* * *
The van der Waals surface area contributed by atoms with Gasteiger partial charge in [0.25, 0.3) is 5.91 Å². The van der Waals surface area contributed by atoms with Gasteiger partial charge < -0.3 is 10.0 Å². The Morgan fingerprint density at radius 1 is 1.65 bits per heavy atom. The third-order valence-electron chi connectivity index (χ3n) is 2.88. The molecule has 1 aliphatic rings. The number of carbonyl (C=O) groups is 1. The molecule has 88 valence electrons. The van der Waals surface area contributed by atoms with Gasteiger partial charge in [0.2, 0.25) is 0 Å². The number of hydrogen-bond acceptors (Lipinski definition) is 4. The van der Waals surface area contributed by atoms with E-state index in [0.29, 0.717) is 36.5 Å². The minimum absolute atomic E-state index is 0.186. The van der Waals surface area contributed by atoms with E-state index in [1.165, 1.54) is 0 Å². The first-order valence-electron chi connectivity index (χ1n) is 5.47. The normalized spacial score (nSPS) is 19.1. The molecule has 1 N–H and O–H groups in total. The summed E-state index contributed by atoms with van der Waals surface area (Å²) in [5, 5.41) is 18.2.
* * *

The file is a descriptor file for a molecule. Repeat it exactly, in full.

The van der Waals surface area contributed by atoms with Gasteiger partial charge in [0.25, 0.3) is 5.91 Å². The van der Waals surface area contributed by atoms with Gasteiger partial charge < -0.3 is 10.0 Å². The Morgan fingerprint density at radius 1 is 1.65 bits per heavy atom. The third-order valence-electron chi connectivity index (χ3n) is 2.88. The molecule has 1 aliphatic rings. The number of carbonyl (C=O) groups is 1. The molecule has 88 valence electrons. The van der Waals surface area contributed by atoms with Gasteiger partial charge in [0.2, 0.25) is 0 Å². The number of hydrogen-bond acceptors (Lipinski definition) is 4. The van der Waals surface area contributed by atoms with E-state index in [0.29, 0.717) is 36.5 Å². The minimum absolute atomic E-state index is 0.186. The van der Waals surface area contributed by atoms with E-state index in [1.165, 1.54) is 0 Å². The first-order valence-electron chi connectivity index (χ1n) is 5.47. The normalized spacial score (nSPS) is 19.1. The molecule has 1 N–H and O–H groups in total. The summed E-state index contributed by atoms with van der Waals surface area (Å²) in [5, 5.41) is 18.2.